Stanley Bermudez who is currently a professor of art appreciation at Gainesville State College in Georgia has had the above work “removed” from a faculty exhibition due to the consternation of people to the slight done to the Confederate Flag. What this flag entails, to many, are the horrific obstacles, and struggles of the oppressed, to a field of human rights shared by all.
As Bermudez makes the case:
“In school (in Venezuela) we learned about the United States’ Civil War and slavery. I learned to have a negative view of the flag — I basically associated the image of the flag with slavery, racism and the KKK,” said Bermudez. “In 1983, I was a college student in Texas and saw a group of KKK clansmen in their hooded robes, standing on a street corner yelling and waving the (Confederate) flag. My English was limited at the time, so I’m not sure what they were yelling, but I probably wouldn’t want to know. It only happened once in the 12 years that I lived there, but that image stuck with me…
“This is very much what I feel and think about when I see that flag. It’s just my personal feelings about it. It’s an accumulation of the things I’ve seen, studied and read over the years,” Bermudez said. “When visiting the KKK website, the (Confederate) flag is used often. Recently, the KKK has had public meetings near (my home), which scares me because of their anti-Latino immigration sentiments.”
Although the finished piece is how Bermudez sees the flag, not everyone agrees with his views. Public response to the piece was so strong that Gainesville State’s administration asked that the picture be removed from the faculty showing in the Roy C. Moore Art Gallery on the college’s Oakwood campus, Bermudez says. “I wasn’t expecting that kind of feedback. I’ve been an artist for 25 years. I’ve always known that artwork can be powerful, but I never dreamed it would be this powerful to the point that I would be censored.”
Instead of a painting, his artist’s statement explaining what inspired the absent piece is now hanging in the gallery. The college declined to share with The Times any of the feedback that prompted the removal of the painting; however, at least one “Southern heritage” website described the painting as “despicable” and prompted visitors to contact Martha Nesbitt, the college’s president, about the picture. Site administrators even posted her e-mail address and telephone number.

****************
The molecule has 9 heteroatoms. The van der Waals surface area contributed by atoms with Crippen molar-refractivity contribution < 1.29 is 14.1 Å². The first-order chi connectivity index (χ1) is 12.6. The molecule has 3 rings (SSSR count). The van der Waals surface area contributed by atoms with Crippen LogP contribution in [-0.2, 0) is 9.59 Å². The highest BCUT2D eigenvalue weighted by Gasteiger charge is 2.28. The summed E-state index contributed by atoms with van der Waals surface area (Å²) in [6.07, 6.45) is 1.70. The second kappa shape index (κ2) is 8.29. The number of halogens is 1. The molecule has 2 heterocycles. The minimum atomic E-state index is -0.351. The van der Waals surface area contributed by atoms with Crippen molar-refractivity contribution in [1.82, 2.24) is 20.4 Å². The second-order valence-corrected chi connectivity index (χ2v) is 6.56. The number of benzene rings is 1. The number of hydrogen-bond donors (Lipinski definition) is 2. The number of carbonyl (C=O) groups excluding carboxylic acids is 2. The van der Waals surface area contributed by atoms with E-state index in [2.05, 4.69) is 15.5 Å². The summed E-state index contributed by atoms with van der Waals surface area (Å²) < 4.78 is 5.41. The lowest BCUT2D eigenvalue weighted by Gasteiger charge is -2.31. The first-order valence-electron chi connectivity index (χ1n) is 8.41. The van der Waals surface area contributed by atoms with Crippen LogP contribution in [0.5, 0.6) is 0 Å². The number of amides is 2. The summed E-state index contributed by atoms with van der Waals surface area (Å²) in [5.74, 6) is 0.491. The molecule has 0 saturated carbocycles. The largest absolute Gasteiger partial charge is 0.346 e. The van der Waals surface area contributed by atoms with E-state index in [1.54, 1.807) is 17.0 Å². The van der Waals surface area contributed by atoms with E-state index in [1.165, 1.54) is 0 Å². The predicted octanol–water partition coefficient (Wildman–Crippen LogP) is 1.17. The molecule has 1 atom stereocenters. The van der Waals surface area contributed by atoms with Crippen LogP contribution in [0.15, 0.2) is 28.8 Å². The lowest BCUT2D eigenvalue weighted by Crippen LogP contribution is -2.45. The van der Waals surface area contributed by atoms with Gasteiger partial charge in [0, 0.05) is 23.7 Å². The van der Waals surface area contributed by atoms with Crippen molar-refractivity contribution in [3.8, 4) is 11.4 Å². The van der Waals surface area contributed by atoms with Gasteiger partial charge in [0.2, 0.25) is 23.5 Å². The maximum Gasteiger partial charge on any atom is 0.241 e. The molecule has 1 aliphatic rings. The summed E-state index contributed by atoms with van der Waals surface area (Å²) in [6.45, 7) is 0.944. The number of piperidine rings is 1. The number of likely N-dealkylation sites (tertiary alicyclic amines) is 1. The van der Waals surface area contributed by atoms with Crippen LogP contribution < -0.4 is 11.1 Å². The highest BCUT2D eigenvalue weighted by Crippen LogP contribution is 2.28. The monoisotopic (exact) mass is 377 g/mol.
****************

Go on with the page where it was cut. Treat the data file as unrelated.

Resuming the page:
“Even though I don’t agree with the decision to take it down, I do respect it,” Bermudez said. “I know if I was in that kind of position, I’d have a difficult time making a decision, because it’s a hard one to make.”
What was the south fighting for under this flag? From their Georgia and Mississippi’s succession statements,
“Our position is thoroughly identified with the institution of slavery– the greatest material interest of the world. Its labor supplies the product which constitutes by far the largest and most important portions of commerce of the earth. These products are peculiar to the climate verging on the tropical regions, and by an imperious law of nature, none but the black race can bear exposure to the tropical sun. These products have become necessities of the world, and a blow at slavery is a blow at commerce and civilization. That blow has been long aimed at the institution, and was at the point of reaching its consummation. There was no choice left us but submission to the mandates of abolition, or a dissolution of the Union, whose principles had been subverted to work out our ruin.”
“The prohibition of slavery in the Territories, hostility to it everywhere, the equality of the black and white races, disregard of all constitutional guarantees in its favor, were boldly proclaimed by its leaders and applauded by its followers.
With these principles on their banners and these utterances on their lips the majority of the people of the North demand that we shall receive them as our rulers.
The prohibition of slavery in the Territories is the cardinal principle of this organization.”
A Selection from; the Sucession of Georgia, 1861